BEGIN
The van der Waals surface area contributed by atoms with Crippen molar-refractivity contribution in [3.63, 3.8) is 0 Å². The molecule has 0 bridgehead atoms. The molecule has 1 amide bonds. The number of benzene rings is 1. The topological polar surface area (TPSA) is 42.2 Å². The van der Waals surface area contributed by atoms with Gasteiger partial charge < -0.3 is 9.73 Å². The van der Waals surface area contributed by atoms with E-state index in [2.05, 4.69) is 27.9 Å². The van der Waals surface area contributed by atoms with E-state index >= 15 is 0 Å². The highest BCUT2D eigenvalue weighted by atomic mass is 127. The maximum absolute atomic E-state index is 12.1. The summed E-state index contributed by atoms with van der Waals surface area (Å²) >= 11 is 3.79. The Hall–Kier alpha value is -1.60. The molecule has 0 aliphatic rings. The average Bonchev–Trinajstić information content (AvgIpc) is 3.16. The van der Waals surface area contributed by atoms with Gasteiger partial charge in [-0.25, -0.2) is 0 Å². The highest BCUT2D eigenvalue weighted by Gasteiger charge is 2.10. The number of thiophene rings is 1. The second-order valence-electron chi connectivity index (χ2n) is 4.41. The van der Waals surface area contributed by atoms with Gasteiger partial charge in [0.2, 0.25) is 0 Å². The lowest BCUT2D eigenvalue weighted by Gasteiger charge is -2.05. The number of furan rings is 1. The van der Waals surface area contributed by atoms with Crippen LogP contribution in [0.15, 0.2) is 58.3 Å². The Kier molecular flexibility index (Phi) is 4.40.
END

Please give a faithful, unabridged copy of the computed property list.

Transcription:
The van der Waals surface area contributed by atoms with Crippen molar-refractivity contribution in [3.63, 3.8) is 0 Å². The molecule has 0 bridgehead atoms. The molecule has 1 amide bonds. The number of benzene rings is 1. The topological polar surface area (TPSA) is 42.2 Å². The van der Waals surface area contributed by atoms with Gasteiger partial charge < -0.3 is 9.73 Å². The van der Waals surface area contributed by atoms with E-state index in [2.05, 4.69) is 27.9 Å². The van der Waals surface area contributed by atoms with E-state index >= 15 is 0 Å². The highest BCUT2D eigenvalue weighted by atomic mass is 127. The maximum absolute atomic E-state index is 12.1. The summed E-state index contributed by atoms with van der Waals surface area (Å²) >= 11 is 3.79. The Hall–Kier alpha value is -1.60. The molecule has 0 aliphatic rings. The average Bonchev–Trinajstić information content (AvgIpc) is 3.16. The van der Waals surface area contributed by atoms with Gasteiger partial charge in [-0.25, -0.2) is 0 Å². The highest BCUT2D eigenvalue weighted by Gasteiger charge is 2.10. The number of thiophene rings is 1. The second-order valence-electron chi connectivity index (χ2n) is 4.41. The van der Waals surface area contributed by atoms with Gasteiger partial charge in [0.2, 0.25) is 0 Å². The lowest BCUT2D eigenvalue weighted by Gasteiger charge is -2.05. The number of furan rings is 1. The van der Waals surface area contributed by atoms with Crippen LogP contribution in [0.15, 0.2) is 58.3 Å². The Kier molecular flexibility index (Phi) is 4.40.